The naval history of Great Britain: from the earliest times to the rising of the Parliament in 1779. Describing, particularly, the glorious atchievements in the last war. Also the lives and actions of illustrious commanders and navigators, Volumen4
Printed by W. Adlard, for J. Bew, 1779
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Página 237 - Heningham, was desirous of making a parade of his magnificence at the departure of his royal guest; and ordered all his retainers, with their liveries and badges, to be drawn up in two lines, that their appearance might be the more gallant and splendid. — "*My lord," said the king, " I have heard much of your hospitality ; but the truth far exceeds the report.
Página 111 - ... a most important statute this, which, in conjunction with Magna Charta, forms the basis of the English constitution. If from the latter the English are to date the origin of their liberty, from the former they are to date the establishment of it; and as the Great Charter was the bulwark that protected the freedom of individuals, so was the statute in question the engine which protected the charter itself, and by the help of which the people were thenceforth to make legal conquests over the authority...
Página 242 - No event has been so interesting to mankind in general and to the inhabitants of Europe in particular, as the discovery of the New World and the passage to India by the Cape of Good Hope.
Página 110 - In order to raise subsidies, therefore, he was obliged to employ a new method, and to endeavour to obtain, through the consent of the people, what his predecessors had hitherto expected from their own power. The sheriffs were ordered * to invite the towns and boroughs of the different counties to send deputies to parliament ; and it is from this aera that we are to date the origin of the house of commons.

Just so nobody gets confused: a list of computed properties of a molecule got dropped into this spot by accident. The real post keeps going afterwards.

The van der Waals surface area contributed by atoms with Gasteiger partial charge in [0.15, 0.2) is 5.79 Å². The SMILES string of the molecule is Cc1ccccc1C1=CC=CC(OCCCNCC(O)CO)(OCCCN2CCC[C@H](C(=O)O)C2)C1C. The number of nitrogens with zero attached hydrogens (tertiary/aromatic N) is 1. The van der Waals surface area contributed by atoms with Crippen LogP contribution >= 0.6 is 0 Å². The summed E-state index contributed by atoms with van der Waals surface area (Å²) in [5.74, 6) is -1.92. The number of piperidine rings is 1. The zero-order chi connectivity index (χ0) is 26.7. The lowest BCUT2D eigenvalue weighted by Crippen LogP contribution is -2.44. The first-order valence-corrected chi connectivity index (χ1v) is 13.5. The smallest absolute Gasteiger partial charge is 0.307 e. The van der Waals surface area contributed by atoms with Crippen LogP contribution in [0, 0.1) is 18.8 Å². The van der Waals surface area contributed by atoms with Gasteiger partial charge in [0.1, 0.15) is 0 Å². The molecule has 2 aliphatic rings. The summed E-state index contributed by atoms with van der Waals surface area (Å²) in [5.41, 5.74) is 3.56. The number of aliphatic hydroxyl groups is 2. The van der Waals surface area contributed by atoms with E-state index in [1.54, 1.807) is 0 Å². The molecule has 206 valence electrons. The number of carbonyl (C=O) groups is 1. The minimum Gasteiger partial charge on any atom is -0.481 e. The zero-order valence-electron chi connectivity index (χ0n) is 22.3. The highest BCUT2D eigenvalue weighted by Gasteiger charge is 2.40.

Página 212 - ... centuries to have been necessary for the completion of her work. Being sheltered, as it were, within a citadel, she there reigns over a nation which is the better entitled to her favours, as it endeavours to extend her empire, and carries with it, to every part of its dominions, the blessings of industry and equality. Fenced in on every side...
Página 300 - That Chrift was not truly " incarnate of the virgin , whofe flefh , being " the outward man , was finfully begotten and " born in fin ; and confequently , he could take " none of it : But the word , by the confent of " the inward man of the virgin , was made
Página 317 - Ascham, tutor to the Lady Elizabeth, having one day paid her a visit, found her employed in reading Plato, while the rest of the family were engaged in a party of hunting in the park ; and on his admiring the singularity of her choice, she told him that she received more pleasure from that author than the others could reap from all their sport and gaiety".
Página 258 - And, in order to distinguish their persons, all laymen who are allowed this privilege shall be burnt with a hot iron in the brawn of the left thumb. This distinction between learned laymen, and real clerks in orders, was abolished for a time by the statutes 28 Hen.
Página 110 - And indeed this privilege of naming representatives, insignificant as it might then appear, presently manifested itself by the most considerable effects. In spite of his reluctance, and after many evasions unworthy of so great a king, Edward was obliged to confirm the Great Charter ; he even confirmed it eleven times in the course of his reign. It was moreover enacted, that whatever should be done contrary to it, should be null and void ; that it should be read twice a year in all cathedrals ; and...